Neoplatonism: a revival and reinterpretation of Plato's doctrine of essential, pre-existing "forms," began as early as the third century BCE with the writings of Plotinus (Plato himself lived during the 5th century BCE). The Neoplatonic tradition subscribes to Plato's theory that reason can reveal an understandable order in the universe; this tradition has influenced many movements during the past two-thousand years, including the Romantic movements in 19th century Britain (ie. Wordsworth, Shelley, etc.) and the U.S. (ie. Emerson). The significance of Neoplatonic views in the culture debate is their adherence to the essential quality of "goodness," "truth," and other aspects of the universal order -- that is, a Neoplatonic position tends to discard the possibility that there could be more than one interpretation of "goodness," "truth," etc.

<Navigation>


Search!


<Index>

Acoustics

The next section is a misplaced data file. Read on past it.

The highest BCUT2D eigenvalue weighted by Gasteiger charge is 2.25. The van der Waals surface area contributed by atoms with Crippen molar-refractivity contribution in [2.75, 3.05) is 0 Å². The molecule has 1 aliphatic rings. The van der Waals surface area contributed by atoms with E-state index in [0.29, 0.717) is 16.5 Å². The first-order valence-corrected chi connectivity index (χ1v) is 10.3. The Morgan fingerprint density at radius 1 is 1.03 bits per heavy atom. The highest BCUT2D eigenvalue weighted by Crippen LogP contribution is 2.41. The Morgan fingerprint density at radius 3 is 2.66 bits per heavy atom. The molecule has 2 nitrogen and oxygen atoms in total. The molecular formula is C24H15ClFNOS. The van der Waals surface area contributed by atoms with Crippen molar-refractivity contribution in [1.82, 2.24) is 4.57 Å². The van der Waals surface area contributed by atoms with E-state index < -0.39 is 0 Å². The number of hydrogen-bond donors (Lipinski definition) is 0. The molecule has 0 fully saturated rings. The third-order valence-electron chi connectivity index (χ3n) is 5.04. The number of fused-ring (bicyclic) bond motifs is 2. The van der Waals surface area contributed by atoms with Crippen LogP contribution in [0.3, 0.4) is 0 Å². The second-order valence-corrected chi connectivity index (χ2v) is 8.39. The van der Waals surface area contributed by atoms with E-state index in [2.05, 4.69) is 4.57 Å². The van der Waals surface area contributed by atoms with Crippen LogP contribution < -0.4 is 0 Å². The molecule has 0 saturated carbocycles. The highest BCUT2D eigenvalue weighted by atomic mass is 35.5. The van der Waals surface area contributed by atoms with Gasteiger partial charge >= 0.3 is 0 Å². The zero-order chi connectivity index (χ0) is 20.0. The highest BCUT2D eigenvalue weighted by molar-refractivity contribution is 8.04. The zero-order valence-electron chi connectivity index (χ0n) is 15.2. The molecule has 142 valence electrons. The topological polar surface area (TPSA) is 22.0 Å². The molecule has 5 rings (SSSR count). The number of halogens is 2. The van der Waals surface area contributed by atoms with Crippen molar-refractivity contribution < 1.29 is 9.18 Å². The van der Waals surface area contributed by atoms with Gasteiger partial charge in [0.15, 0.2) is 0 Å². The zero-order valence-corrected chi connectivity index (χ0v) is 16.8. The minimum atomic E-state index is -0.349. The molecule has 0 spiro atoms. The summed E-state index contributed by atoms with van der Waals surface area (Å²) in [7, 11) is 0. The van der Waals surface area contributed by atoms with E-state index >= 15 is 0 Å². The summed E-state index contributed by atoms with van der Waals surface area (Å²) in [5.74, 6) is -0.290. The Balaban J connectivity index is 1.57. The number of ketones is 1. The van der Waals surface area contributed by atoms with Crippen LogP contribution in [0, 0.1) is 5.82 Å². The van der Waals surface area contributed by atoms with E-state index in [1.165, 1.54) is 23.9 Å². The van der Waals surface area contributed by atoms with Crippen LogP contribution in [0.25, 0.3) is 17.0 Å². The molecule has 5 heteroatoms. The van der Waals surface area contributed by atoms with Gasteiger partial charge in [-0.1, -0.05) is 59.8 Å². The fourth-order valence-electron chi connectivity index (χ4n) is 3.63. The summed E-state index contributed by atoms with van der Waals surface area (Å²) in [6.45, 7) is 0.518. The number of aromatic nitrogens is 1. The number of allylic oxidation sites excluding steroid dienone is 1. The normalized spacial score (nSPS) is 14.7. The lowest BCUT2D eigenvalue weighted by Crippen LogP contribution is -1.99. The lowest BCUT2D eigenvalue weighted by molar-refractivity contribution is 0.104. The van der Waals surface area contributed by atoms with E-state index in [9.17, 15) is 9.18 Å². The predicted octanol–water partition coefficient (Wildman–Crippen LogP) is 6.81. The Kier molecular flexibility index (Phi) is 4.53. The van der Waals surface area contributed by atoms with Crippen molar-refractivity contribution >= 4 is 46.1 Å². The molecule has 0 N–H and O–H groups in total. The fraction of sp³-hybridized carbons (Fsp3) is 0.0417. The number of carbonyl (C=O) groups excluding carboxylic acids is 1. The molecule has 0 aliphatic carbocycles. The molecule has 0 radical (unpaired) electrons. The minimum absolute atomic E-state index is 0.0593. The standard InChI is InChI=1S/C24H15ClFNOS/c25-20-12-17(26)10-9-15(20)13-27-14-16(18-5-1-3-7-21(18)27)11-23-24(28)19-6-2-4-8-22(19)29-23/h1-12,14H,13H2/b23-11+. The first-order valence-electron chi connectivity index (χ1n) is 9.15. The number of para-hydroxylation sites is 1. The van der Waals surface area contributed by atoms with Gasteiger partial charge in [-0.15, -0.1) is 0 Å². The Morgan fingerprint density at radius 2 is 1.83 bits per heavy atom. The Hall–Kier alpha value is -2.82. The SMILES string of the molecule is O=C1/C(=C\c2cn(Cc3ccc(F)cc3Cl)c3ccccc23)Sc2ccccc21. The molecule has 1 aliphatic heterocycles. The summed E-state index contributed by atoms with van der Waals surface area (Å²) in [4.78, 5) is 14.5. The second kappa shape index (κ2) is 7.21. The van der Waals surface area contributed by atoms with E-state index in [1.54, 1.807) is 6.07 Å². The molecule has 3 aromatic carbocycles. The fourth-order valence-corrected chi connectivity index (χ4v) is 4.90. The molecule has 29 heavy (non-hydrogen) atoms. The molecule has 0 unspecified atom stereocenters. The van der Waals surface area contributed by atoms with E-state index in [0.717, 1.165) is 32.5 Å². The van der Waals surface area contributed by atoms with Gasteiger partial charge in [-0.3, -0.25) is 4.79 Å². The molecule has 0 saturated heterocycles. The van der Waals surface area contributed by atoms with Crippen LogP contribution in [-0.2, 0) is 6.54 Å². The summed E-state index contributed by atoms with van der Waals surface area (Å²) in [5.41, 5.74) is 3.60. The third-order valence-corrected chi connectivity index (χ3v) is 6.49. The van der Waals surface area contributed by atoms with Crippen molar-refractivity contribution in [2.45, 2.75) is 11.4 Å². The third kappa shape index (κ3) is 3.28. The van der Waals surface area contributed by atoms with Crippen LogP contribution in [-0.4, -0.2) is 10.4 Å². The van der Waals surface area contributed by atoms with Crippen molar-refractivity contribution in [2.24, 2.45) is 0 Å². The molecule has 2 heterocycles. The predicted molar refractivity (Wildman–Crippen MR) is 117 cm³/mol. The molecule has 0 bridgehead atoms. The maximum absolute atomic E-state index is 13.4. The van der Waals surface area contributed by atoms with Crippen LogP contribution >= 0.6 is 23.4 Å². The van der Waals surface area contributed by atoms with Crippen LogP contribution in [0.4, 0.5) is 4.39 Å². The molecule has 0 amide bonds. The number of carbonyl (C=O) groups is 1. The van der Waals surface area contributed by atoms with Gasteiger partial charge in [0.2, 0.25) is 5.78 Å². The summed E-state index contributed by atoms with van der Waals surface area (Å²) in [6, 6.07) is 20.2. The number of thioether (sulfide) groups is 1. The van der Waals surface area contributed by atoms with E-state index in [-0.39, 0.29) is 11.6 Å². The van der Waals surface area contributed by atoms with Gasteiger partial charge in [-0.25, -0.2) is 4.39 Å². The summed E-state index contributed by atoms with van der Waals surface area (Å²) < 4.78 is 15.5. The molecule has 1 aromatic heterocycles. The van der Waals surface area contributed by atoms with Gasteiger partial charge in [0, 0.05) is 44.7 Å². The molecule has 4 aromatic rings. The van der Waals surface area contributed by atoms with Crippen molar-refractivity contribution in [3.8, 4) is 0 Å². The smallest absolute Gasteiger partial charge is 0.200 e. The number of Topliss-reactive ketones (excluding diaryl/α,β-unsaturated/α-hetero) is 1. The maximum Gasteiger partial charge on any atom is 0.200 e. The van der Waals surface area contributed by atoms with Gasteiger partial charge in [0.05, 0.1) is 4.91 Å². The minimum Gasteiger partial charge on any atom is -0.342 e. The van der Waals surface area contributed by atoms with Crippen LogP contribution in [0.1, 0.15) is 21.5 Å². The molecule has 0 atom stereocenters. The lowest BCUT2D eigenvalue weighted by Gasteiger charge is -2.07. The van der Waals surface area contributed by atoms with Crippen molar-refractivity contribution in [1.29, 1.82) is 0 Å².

Agriculture
Anthropology
Archaeology
Architecture
Biology
Biotechnology
Cancer
Chemistry
Composers
Dance
Electronics
Environment
Fine Art
Geology
Invertebrate
Plant
Political Science
Psychology
Scientists
Sociology


<Top Level>

WebRef.org
About Us
Copyright Notice
Privacy Statement


Iverson Software: Providing Reliable & Innovative Education Solutions since 1987!

About Us  Success Tools 

Google
Search WWW Search webref.org


K12 Shipping
JourneyEd.com is the leading supplier of discounted software to students and faculty.

icon

Iverson Software Co., is not responsible for typographical errors. Information deemed to be accurate, but not guaranteed. Offers subject to change at any time. Copyright © 1987-2011 Iverson Software Co. Some material copyright of their respective holders. All Rights Reserved Worldwide.